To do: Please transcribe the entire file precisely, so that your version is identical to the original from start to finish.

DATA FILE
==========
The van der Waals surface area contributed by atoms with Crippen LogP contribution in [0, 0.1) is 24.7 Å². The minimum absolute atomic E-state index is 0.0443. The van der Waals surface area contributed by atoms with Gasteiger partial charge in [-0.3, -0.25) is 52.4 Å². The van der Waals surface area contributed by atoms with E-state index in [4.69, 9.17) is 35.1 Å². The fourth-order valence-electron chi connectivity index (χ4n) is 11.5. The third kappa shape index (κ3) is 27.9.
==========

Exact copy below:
The van der Waals surface area contributed by atoms with Crippen LogP contribution in [0, 0.1) is 24.7 Å². The minimum absolute atomic E-state index is 0.0443. The van der Waals surface area contributed by atoms with Gasteiger partial charge in [-0.3, -0.25) is 52.4 Å². The van der Waals surface area contributed by atoms with E-state index in [4.69, 9.17) is 35.1 Å². The fourth-order valence-electron chi connectivity index (χ4n) is 11.5. The third kappa shape index (κ3) is 27.9.